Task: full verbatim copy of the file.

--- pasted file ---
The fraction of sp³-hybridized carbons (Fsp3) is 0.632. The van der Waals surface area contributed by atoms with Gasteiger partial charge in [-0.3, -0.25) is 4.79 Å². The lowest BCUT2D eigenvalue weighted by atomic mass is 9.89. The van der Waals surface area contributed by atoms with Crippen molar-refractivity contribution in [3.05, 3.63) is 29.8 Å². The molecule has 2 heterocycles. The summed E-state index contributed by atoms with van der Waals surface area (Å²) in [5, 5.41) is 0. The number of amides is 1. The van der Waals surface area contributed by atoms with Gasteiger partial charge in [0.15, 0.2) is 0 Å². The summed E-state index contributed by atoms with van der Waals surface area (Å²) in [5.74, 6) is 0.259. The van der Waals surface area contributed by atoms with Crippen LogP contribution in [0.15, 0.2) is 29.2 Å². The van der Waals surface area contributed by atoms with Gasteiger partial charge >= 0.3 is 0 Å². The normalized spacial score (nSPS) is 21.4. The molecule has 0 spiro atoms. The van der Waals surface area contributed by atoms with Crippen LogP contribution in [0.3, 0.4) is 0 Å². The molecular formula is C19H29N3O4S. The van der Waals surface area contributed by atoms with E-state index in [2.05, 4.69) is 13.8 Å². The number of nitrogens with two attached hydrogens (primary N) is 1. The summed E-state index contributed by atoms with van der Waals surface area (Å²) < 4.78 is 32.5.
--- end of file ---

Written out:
The fraction of sp³-hybridized carbons (Fsp3) is 0.632. The van der Waals surface area contributed by atoms with Gasteiger partial charge in [-0.3, -0.25) is 4.79 Å². The lowest BCUT2D eigenvalue weighted by atomic mass is 9.89. The van der Waals surface area contributed by atoms with Crippen molar-refractivity contribution in [3.05, 3.63) is 29.8 Å². The molecule has 2 heterocycles. The summed E-state index contributed by atoms with van der Waals surface area (Å²) in [5, 5.41) is 0. The number of amides is 1. The van der Waals surface area contributed by atoms with Gasteiger partial charge in [0.15, 0.2) is 0 Å². The summed E-state index contributed by atoms with van der Waals surface area (Å²) in [5.74, 6) is 0.259. The van der Waals surface area contributed by atoms with Crippen LogP contribution in [0.15, 0.2) is 29.2 Å². The van der Waals surface area contributed by atoms with Gasteiger partial charge >= 0.3 is 0 Å². The normalized spacial score (nSPS) is 21.4. The molecule has 0 spiro atoms. The van der Waals surface area contributed by atoms with Crippen LogP contribution in [0.3, 0.4) is 0 Å². The molecular formula is C19H29N3O4S. The van der Waals surface area contributed by atoms with E-state index in [2.05, 4.69) is 13.8 Å². The number of nitrogens with two attached hydrogens (primary N) is 1. The summed E-state index contributed by atoms with van der Waals surface area (Å²) < 4.78 is 32.5.